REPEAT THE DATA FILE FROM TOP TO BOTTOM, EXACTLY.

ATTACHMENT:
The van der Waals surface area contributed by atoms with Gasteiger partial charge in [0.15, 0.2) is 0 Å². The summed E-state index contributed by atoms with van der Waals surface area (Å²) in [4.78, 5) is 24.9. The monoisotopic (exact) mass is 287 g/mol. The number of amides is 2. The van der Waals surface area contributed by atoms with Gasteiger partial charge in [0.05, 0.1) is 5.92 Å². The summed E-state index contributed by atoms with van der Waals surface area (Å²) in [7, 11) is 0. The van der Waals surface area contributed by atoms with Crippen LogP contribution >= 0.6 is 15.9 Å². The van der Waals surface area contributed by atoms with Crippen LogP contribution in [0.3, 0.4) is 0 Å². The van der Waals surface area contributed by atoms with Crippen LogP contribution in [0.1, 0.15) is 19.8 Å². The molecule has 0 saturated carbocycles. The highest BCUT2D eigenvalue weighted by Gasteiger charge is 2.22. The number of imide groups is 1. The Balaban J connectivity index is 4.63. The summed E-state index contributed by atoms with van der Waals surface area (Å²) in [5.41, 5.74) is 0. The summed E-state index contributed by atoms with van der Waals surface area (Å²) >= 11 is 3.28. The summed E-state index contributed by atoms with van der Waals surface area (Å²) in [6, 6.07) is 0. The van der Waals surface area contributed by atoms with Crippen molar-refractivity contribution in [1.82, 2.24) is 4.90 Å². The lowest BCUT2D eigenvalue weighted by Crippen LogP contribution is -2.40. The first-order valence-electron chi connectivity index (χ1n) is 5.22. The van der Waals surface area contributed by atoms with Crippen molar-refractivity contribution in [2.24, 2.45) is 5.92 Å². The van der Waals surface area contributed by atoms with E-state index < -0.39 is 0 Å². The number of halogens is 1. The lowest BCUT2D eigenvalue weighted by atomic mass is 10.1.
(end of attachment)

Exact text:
The van der Waals surface area contributed by atoms with Gasteiger partial charge in [0.15, 0.2) is 0 Å². The summed E-state index contributed by atoms with van der Waals surface area (Å²) in [4.78, 5) is 24.9. The monoisotopic (exact) mass is 287 g/mol. The number of amides is 2. The van der Waals surface area contributed by atoms with Gasteiger partial charge in [0.05, 0.1) is 5.92 Å². The summed E-state index contributed by atoms with van der Waals surface area (Å²) in [7, 11) is 0. The van der Waals surface area contributed by atoms with Crippen LogP contribution >= 0.6 is 15.9 Å². The van der Waals surface area contributed by atoms with Crippen LogP contribution in [0.3, 0.4) is 0 Å². The van der Waals surface area contributed by atoms with Crippen LogP contribution in [0.1, 0.15) is 19.8 Å². The molecule has 0 saturated carbocycles. The highest BCUT2D eigenvalue weighted by Gasteiger charge is 2.22. The number of imide groups is 1. The Balaban J connectivity index is 4.63. The summed E-state index contributed by atoms with van der Waals surface area (Å²) in [5.41, 5.74) is 0. The summed E-state index contributed by atoms with van der Waals surface area (Å²) >= 11 is 3.28. The summed E-state index contributed by atoms with van der Waals surface area (Å²) in [6, 6.07) is 0. The van der Waals surface area contributed by atoms with Crippen molar-refractivity contribution in [1.82, 2.24) is 4.90 Å². The lowest BCUT2D eigenvalue weighted by Crippen LogP contribution is -2.40. The first-order valence-electron chi connectivity index (χ1n) is 5.22. The van der Waals surface area contributed by atoms with Crippen molar-refractivity contribution in [2.24, 2.45) is 5.92 Å². The van der Waals surface area contributed by atoms with E-state index < -0.39 is 0 Å². The number of halogens is 1. The lowest BCUT2D eigenvalue weighted by atomic mass is 10.1.